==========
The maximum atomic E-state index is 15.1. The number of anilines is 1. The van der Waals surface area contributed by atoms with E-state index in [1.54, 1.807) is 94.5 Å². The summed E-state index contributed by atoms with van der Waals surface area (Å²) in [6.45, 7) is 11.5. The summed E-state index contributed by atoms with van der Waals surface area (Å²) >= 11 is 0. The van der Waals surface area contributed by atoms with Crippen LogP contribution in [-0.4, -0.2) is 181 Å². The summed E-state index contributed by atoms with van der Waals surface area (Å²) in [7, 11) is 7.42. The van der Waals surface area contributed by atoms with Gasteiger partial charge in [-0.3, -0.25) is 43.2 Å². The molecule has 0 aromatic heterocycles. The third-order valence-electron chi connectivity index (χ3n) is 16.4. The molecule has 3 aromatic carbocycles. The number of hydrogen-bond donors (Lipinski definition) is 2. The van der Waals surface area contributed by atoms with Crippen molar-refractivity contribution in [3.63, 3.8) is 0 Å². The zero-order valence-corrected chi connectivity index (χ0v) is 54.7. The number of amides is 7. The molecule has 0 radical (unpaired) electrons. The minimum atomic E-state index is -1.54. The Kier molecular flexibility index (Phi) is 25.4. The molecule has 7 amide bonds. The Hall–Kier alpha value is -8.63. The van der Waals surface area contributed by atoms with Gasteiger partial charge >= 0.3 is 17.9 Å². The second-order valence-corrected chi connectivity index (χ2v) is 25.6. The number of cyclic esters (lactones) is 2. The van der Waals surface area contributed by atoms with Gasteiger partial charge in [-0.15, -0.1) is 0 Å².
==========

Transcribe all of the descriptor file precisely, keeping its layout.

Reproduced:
The maximum atomic E-state index is 15.1. The number of anilines is 1. The van der Waals surface area contributed by atoms with E-state index in [1.54, 1.807) is 94.5 Å². The summed E-state index contributed by atoms with van der Waals surface area (Å²) in [6.45, 7) is 11.5. The summed E-state index contributed by atoms with van der Waals surface area (Å²) >= 11 is 0. The van der Waals surface area contributed by atoms with Crippen LogP contribution in [-0.4, -0.2) is 181 Å². The summed E-state index contributed by atoms with van der Waals surface area (Å²) in [7, 11) is 7.42. The van der Waals surface area contributed by atoms with Gasteiger partial charge in [-0.3, -0.25) is 43.2 Å². The molecule has 0 aromatic heterocycles. The third-order valence-electron chi connectivity index (χ3n) is 16.4. The molecule has 3 aromatic carbocycles. The number of hydrogen-bond donors (Lipinski definition) is 2. The van der Waals surface area contributed by atoms with Crippen molar-refractivity contribution in [3.63, 3.8) is 0 Å². The zero-order valence-corrected chi connectivity index (χ0v) is 54.7. The number of amides is 7. The molecule has 0 radical (unpaired) electrons. The minimum atomic E-state index is -1.54. The Kier molecular flexibility index (Phi) is 25.4. The molecule has 7 amide bonds. The Hall–Kier alpha value is -8.63. The van der Waals surface area contributed by atoms with Gasteiger partial charge >= 0.3 is 17.9 Å². The second-order valence-corrected chi connectivity index (χ2v) is 25.6. The number of cyclic esters (lactones) is 2. The van der Waals surface area contributed by atoms with Gasteiger partial charge in [-0.15, -0.1) is 0 Å².